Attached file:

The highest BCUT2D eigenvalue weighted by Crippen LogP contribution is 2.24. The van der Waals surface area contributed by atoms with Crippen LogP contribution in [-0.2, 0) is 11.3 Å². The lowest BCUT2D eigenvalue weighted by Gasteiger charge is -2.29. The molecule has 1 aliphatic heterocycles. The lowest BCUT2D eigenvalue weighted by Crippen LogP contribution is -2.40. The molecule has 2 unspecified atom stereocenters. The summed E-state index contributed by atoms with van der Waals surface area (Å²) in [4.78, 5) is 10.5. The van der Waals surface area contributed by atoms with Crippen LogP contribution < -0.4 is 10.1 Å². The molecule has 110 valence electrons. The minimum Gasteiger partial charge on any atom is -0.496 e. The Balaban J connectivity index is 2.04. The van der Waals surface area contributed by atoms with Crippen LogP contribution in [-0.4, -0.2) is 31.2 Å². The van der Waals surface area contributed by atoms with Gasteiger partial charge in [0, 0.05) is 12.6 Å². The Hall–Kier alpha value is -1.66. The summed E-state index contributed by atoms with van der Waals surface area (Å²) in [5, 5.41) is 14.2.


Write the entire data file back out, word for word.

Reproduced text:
The highest BCUT2D eigenvalue weighted by Crippen LogP contribution is 2.24. The van der Waals surface area contributed by atoms with Crippen LogP contribution in [-0.2, 0) is 11.3 Å². The lowest BCUT2D eigenvalue weighted by Gasteiger charge is -2.29. The molecule has 1 aliphatic heterocycles. The lowest BCUT2D eigenvalue weighted by Crippen LogP contribution is -2.40. The molecule has 2 unspecified atom stereocenters. The summed E-state index contributed by atoms with van der Waals surface area (Å²) in [4.78, 5) is 10.5. The van der Waals surface area contributed by atoms with Crippen LogP contribution < -0.4 is 10.1 Å². The molecule has 110 valence electrons. The minimum Gasteiger partial charge on any atom is -0.496 e. The Balaban J connectivity index is 2.04. The van der Waals surface area contributed by atoms with Crippen LogP contribution in [-0.4, -0.2) is 31.2 Å². The van der Waals surface area contributed by atoms with Gasteiger partial charge in [0, 0.05) is 12.6 Å². The Hall–Kier alpha value is -1.66. The summed E-state index contributed by atoms with van der Waals surface area (Å²) in [5, 5.41) is 14.2.